The Generation that will Change the World

Michelle Dong of Arcadia High School – Courtesy photo

By May S. Ruiz 

The high school class 2020 is a generation whose lives have been upended by the global pandemic. While it can be argued that being asked to stay home as we wage a war against a disease is a far cry from having to fight a war on the battlefields as the boomers before them had done, these teenagers have seen much devastation during their lifetime.

Today’s 17- or 18-year-olds have been raised in a digital world. They know only too well the harsh realities – climate change, gender and racial discrimination, socioeconomic inequality, pandemics, violence, hunger, poverty, and homelessness millions around the world suffer each day – and grew up before their time. They worry endlessly about their future even as they seemingly spend countless hours playing ‘Animal Crossing’ on their computer. They are going to be agents of change.

Michelle Dong, who is 18 years old, graduated virtually from Arcadia High School on June 4 and will be attending UC Irvine in the fall. She said that while the pandemic didn’t alter her plans for college, it made her more aware of her decision-making process. She had to consider which college would support her during this time of uncertainty.      

“When I constantly hear about the rising death toll and infected cases, I feel helpless and worried about the future,” Michelle discloses. “On my part, I ensure that I practice all the necessary social distancing and health and safety precautions. Fortunately, on an economic level, my family was not impacted deeply by this pandemic. However, it’s saddening to see my favorite local stores close or struggle to maintain business. This pandemic has propelled me to look into public health and examine how disease prevention education can impact a community. I also feel a moral responsibility to educate myself  and those in my community to progress through these challenges. ”

“I think my generation must adapt to new changes and innovate new ways of living. I feel that with quarantine, my generation can examine society and develop their stance on what is morally right and wrong. We will be entering a turbulent economic landscape and I hope my generation will be the change that is needed in our world.”

Marc Soong of Stanford Online High School. – Courtesy photo

Marc Soong of Alhambra turned 17, three days before his virtual graduation from Stanford University’s Online High School on June 7. It was to have taken place at Stanford University’s Stanford Memorial Auditorium and he was scheduled to play ‘Liebeslied’ (Love’s Sorrow) by Fritz Kreisler, transcribed for the piano by Sergei Rachmaninoff. He is matriculating at Stanford University in the fall. 

Marc confesses, “As someone who isn’t too social, I feel that the graduation canceling would have a greater impact on others than on me. However, I was looking forward to performing for my classmates and meeting them, many of whom I have only seen online.” 

But his disappointment is eclipsed by more worrisome thoughts. Says Marc, “As the number of deaths from the virus surpassed 100,000, more than lives lost in several U.S. wars, I feel overwhelmed. Because I can’t go out and also since I’m not well versed in communications or medicine, but also because I’m only one person, I feel somewhat helpless that I can’t do more about the coronavirus. I realize how lucky I am – that I have a place to live, and food to eat, and very supportive parents – and there is a guilt-appreciation feeling in that.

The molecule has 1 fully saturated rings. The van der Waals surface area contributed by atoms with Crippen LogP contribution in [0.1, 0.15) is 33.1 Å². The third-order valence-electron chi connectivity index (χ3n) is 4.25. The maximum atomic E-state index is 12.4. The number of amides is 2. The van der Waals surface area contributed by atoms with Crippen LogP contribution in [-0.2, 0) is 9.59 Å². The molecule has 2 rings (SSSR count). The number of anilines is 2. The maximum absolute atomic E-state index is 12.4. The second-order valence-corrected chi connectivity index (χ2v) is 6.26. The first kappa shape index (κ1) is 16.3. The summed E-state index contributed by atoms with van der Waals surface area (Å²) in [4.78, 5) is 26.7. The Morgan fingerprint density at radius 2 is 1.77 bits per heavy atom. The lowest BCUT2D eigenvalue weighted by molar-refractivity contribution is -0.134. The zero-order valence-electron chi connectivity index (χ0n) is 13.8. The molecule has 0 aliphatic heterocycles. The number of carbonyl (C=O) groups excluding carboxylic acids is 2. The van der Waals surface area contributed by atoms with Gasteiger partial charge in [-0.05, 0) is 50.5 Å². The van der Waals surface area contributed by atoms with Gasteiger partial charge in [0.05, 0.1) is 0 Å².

“There are lessons to be learned from that. Our generation must value community over individual greed. We should focus on science and rational thought when it comes to making decisions and dealing with environmental problems rather than personal biases. Our generation will have to focus on working together with other countries and really find ways to deal with climate change, as well as develop vaccines for those diseases that continue to plague us.”

Kate Tadeo of Monrovia High School. – Courtesy photo

Seventeen-year-old Kate Tadeo graduated valedictorian at Monrovia High School’s drive-thru commencement ceremony held on June 3 and has been designated a John W. Kluge Scholar through the Columbia Undergraduate Scholar Program.

Kate says, “At first I was pretty bummed when I learned we would be ending the school year much differently than anticipated, but as the days went by I realized how fortunate I was to even be healthy during the global pandemic that is going on. Though it’s a little sad we didn’t have that traditional end of high school, it was out of anyone’s control and I’m just glad to spend more time with family before I leave for college.

“I’m attending Columbia University in the fall and, to date, they are still planning on holding fall semester on campus. Although I haven’t picked any courses yet, I’m going into my undergrad education on the pre-med track. I am sure that will include courses or even labs on possibly gaining knowledge on new diseases, like COVID-19. I might end up doing research on potential unknown diseases and how to prevent the worst. Additionally, many universities have made such impressive progress with cancer research and I would like to be a part of the generation to find a cure.”

“If anything, I think this pandemic has shown that it is important for society as a whole to learn from our experience and follow the guidelines set in place. While some people disregarded them and even protested against them, I do not understand how one could ignore and protest against an airborne disease. It is necessary to pay attention to the facts presented by credible sources and immediately take action to minimize the casualties.”